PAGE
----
Summertime Fun in the Sun!
Now that the summer sun is high in the sky, everyone knows they should use sunscreen as a first defense against the powerful rays that can cause sunburns and skin cancer. But what if the very product meant to protect you is causing an allergic skin reaction?
Discovering which products to avoid and which to apply can keep skin healthy in the sun. People with sensitive or allergy-prone skin should monitor how their skin reacts after using sunscreen. Signs that a product may be irritating the skin do not always appear immediately, they can take a few days to emerge.
Contact dermatitis is the most common problem, including rash, itchy skin, blisters or swelling where sunscreen was applied.
Sunscreen can work in two different ways: By physically blocking or diffusing the UV rays with zinc oxide or titanium dioxide creams, or through chemicals like benzophenone that absorb and convert the UV rays so they cause less harm. Allergies to chemical sunscreens are more common, though either product could be the culprit.
Patients who are sensitive to one kind of sunscreen can generally find an alternative that does not contain those ingredients. The particular kind of sunscreen is not important, as long as the product is pleasant to use, does not cause an allergic reaction and meets personal preferences so it will be used often.
Anyone who's had previous skin damage or eczema has a greater risk for sunscreen allergies, as well as those who use sunscreen often in their daily routines, like outdoor workers or women who use skin care products containing sunscreens.
The American Academy of Dermatology recommendations for
skin care in the sun can not only reduce the risk of skin cancer, signs of aging and sunburn, but also reduce the risk for allergies that can worsen with excess sun exposure:
Use a sunscreen with SPF between 30 and 50, when you are outside, even on cloudy days.
Apply one ounce for the whole body, a shot-glass size amount
Reapply every two hours you are outside or after swimming, including on the back
Minimize time in the sun between peak hours of 10 a.m. to 2 p.m.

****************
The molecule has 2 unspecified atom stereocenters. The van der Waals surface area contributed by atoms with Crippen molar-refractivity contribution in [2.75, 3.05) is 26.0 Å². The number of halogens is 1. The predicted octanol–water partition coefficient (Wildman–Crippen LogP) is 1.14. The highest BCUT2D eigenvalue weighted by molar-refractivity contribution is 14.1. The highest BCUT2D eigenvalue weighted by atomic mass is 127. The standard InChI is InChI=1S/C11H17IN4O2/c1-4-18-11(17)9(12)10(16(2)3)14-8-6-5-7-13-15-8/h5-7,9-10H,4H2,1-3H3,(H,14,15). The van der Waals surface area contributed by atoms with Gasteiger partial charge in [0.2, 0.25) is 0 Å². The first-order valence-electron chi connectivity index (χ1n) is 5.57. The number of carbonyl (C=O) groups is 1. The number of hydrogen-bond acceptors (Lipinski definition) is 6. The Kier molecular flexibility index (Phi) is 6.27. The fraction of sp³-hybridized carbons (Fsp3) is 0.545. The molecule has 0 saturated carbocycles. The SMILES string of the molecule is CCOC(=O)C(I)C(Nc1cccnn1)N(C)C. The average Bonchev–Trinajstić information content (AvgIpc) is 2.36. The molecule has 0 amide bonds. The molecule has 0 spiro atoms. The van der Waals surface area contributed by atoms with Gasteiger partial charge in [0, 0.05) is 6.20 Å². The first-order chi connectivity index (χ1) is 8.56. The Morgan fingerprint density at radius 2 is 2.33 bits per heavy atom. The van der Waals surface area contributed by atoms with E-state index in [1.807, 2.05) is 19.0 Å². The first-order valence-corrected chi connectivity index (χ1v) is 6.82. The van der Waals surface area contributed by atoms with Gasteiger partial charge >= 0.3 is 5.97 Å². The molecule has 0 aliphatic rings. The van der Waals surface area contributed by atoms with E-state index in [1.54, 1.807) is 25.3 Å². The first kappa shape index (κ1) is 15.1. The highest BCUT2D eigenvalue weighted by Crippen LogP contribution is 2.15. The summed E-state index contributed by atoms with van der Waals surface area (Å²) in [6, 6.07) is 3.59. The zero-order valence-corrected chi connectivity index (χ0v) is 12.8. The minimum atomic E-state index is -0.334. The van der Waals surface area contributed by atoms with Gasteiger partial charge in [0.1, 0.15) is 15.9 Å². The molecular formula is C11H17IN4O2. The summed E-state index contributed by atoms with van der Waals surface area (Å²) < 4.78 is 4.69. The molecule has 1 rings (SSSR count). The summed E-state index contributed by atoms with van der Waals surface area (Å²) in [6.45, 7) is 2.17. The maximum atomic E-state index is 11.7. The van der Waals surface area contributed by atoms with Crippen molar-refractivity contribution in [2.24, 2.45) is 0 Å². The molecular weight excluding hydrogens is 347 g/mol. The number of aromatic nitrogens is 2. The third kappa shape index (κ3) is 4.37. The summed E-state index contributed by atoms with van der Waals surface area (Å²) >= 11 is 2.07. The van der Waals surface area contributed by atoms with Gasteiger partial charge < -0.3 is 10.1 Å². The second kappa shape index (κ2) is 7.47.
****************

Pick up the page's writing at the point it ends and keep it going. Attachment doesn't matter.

Wear clothes that minimize exposure such as dark colors that deflect light, tightly woven fabrics or special UV-protective clothing
If you have a rash after using sunscreen or using another product in the sun, you may be a candidate for patch testing. This testing can help to pinpoint very quickly what the problem is, whether it's the actual sunscreen agent, a preservative or a fragrance.
Patch testing is a safe, reliable and easy way to diagnose the cause of your specific allergic reaction. You will wear patches containing different allergens applied by our nurses on your back for 2 days. After 48 hours, you will return to the office to have the patches removed and undergo the initial test reading. Allergic reactions are commonly seen at this point; however, your provider will need to see you again 1 or 2 days after the patches are removed for a final test site reading to ensure an accurate diagnosis. At this time, we will go over the test results and advise you which substances you should avoid and how you can prevent future contact with those substances.
If you or your loved ones have had any reactions to sunscreen products, please give us a call to schedule an appointment so we can determine whether a contact allergy is involved and what substances you should avoid to keep you safe and protected while you are out enjoying our beautiful California sunshine!Download June 2016 Newsletter (opens in PDF)